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Nuclear Medicine Approach Shows Promise for Treating Cancerous Tumors

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News

Nuclear Medicine Approach Shows Promise for Treating Cancerous Tumors

225Ac-proteus-DOTA hapten can be targeted in vivo to GPA33-expressing human colorectal cancer xenografts using anti-GPA33-DOTA-PRIT, with minimal radioactive uptake in critical radiosensitive tissues such as blood and kidney. In addition, indium-111 can be used in place of 225Ac as a convenient imaging surrogate (biomarker) of 225Ac in vivo biodistribution and dosimetry. Credit: SM Cheal et al., Memorial Sloan Kettering Cancer Center, New York, NY.
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A novel nuclear medicine approach is showing great promise for precision treatment of solid tumors in many types of cancer--including lung, breast, pancreas and ovarian in adults and glioma, neuroblastoma and sarcoma in children. The research was presented at the SNMMI 2018 Annual Meeting, June 23-26 in Philadelphia.

In 2017, researchers from Memorial Sloan Kettering Cancer Center developed a novel approach to pretargeted radioimmunotherapy (DOTA-PRIT) that demonstrated preclinically, complete responses, including cures, in several solid tumor types using the beta-emitting lutetium-177 (177Lu)-DOTA-hapten. In the research presented today, the researchers expanded the DOTA-PRIT approach to actinium-225 (225Ac), an alpha-emitting isotope.

"Targeted alpha radiotherapy has shown considerable promise for patients, especially for those with advanced castration-resistance prostate cancer," said Steven M Larson, MD and Sarah M. Cheal, PhD, of the Program in Molecular Pharmacology and Department of Radiology at Memorial Sloan Kettering Cancer Center in New York. "By combining DOTA-PRIT with 225Ac-proteus-DOTA hapten, we can potentially target a wide array of cancer types for which we have validated DOTA-PRIT bispecific antibodies (GD2-expressing, HER2-expressing, and GPA33-expressing cancers)."

DOTA-PRIT has a major advantage over other forms of radioimmunotherapy because of its very high ability to deliver radiation to tumors while sparing normal tissues, such as kidney and bone marrow. Larson and Cheal explained, "Creating a targeting alpha radiohapten greatly expands the potential for killing small nests of cells and even single cancer cells, which is likely to be important early in the course of metastatic spread."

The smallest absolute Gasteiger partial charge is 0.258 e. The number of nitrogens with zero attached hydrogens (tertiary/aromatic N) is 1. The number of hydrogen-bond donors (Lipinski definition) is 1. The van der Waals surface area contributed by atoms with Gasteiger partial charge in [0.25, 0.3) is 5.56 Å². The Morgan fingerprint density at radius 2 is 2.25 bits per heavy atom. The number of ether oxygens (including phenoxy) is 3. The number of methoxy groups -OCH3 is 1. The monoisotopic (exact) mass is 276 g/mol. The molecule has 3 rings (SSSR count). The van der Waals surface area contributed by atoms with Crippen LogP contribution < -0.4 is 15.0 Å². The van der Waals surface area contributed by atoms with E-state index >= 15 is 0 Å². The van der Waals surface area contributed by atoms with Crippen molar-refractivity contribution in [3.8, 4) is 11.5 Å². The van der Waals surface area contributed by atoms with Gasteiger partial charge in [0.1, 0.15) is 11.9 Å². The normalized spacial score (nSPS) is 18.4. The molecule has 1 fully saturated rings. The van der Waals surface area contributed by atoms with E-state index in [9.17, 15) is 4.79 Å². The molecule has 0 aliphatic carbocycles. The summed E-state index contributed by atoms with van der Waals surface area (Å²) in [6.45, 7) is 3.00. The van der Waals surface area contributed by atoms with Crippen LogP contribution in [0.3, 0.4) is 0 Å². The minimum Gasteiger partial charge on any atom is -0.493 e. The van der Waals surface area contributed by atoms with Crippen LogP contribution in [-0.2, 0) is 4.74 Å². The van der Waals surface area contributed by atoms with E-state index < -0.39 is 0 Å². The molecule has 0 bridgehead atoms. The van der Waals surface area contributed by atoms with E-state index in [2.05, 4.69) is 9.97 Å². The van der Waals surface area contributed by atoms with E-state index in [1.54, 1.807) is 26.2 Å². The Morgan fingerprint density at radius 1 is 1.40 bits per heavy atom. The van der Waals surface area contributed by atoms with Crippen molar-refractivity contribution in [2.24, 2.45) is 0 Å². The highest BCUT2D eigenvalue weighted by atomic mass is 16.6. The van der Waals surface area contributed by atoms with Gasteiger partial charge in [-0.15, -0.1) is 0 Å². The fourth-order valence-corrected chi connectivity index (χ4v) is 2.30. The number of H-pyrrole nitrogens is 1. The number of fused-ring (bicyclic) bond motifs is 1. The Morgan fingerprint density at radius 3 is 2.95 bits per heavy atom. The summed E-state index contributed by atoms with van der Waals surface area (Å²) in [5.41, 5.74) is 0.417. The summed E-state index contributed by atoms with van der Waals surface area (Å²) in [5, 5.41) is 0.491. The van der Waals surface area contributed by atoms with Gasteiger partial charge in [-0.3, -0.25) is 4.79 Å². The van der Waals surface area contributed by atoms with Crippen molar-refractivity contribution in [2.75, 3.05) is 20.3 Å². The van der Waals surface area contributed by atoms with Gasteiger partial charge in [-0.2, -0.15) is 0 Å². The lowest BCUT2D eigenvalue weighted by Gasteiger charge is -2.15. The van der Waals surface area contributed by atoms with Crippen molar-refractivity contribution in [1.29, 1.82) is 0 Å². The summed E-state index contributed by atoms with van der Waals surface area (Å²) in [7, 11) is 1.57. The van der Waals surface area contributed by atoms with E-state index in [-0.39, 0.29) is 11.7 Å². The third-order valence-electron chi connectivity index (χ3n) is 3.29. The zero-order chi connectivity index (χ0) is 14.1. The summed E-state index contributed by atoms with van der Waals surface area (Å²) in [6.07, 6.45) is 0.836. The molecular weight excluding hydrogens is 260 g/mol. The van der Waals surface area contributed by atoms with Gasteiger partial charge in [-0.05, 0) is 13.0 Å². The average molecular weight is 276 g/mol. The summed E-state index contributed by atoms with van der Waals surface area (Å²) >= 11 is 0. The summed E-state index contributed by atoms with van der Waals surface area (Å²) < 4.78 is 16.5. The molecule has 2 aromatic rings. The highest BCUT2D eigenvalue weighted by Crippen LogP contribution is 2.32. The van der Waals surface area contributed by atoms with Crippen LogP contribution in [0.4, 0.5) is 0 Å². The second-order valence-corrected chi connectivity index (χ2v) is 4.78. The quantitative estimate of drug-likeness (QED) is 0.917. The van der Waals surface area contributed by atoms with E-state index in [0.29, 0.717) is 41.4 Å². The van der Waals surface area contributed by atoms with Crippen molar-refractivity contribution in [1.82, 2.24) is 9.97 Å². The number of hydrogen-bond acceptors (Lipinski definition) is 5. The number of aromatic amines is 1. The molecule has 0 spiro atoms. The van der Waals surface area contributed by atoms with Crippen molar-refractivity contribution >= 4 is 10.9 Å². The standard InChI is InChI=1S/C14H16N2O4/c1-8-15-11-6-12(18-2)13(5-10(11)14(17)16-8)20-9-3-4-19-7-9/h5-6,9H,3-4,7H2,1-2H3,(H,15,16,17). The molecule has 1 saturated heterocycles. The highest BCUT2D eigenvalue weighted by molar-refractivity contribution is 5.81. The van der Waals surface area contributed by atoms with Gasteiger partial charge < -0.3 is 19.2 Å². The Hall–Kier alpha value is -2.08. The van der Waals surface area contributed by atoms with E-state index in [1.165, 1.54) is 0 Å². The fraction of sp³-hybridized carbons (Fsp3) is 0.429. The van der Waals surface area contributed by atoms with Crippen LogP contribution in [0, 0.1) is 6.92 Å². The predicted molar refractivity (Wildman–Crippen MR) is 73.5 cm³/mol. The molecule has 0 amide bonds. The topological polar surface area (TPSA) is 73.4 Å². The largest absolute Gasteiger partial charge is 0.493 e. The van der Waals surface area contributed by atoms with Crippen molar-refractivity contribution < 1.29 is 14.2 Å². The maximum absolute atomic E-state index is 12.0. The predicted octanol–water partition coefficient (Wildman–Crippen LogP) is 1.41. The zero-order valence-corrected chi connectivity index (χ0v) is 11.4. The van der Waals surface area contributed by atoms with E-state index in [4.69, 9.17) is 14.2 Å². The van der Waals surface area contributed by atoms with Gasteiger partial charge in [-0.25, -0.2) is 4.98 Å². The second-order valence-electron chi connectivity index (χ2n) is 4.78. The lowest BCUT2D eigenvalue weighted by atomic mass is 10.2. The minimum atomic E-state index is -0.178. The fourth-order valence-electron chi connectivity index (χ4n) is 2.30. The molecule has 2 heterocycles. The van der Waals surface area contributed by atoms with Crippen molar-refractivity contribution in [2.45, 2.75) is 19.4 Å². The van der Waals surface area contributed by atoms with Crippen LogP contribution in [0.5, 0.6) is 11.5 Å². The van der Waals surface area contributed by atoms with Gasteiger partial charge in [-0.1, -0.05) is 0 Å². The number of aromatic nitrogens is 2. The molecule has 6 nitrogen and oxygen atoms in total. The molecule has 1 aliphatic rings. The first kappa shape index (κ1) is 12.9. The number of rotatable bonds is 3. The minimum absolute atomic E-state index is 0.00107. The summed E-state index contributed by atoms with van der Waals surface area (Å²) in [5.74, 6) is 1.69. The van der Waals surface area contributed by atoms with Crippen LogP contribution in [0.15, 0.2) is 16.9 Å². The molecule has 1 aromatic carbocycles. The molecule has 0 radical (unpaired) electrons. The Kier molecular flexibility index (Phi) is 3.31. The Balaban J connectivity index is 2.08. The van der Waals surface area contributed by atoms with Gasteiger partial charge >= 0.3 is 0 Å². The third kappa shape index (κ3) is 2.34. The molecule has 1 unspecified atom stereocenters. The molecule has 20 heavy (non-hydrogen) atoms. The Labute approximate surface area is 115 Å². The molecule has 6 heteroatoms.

Researchers synthesized proteus-DOTA, radiolabeled it with 225Ac, and conducted in vitro and in vivo studies of a mouse model with colorectal cancer to determine if pretargeting the tumor with 225c-proteus-DOTA hapten was feasible. A toxicity study was performed in normal tumor-free athymic nude mice with varying dose levels of 225Ac-proteus-DOTA given as a single intravenous injection. Mice were monitored daily for 145 days post-injection and weighed up to twice weekly for evidence of treatment-induced toxicity.

Researchers found that their new approach, 225Ac-proteus-DOTA, mimics the behavior of the previously developed approach, 177Lu-DOTA-hapten, with high tumor uptake, minimal accumulation in normal tissue, good whole-body clearance, no acute toxicity and no chronic radiation damage (see figure below). In addition, the new approach offers greater versatility of treatment for a wide variety of solid tumors and clinical situations.

Larson and Cheal pointed out, "When solid tumors spread beyond surgical control, they are the deadliest tumors for cancer patients. Using the DOTA-PRIT approach, we hope to greatly expand the potential of delivering precision radioimmunotherapy to human solid tumors."

This article has been republished from materials provided by Society of Nuclear Medicine and Molecular Imaging (SNMMI). Note: material may have been edited for length and content. For further information, please contact the cited source.

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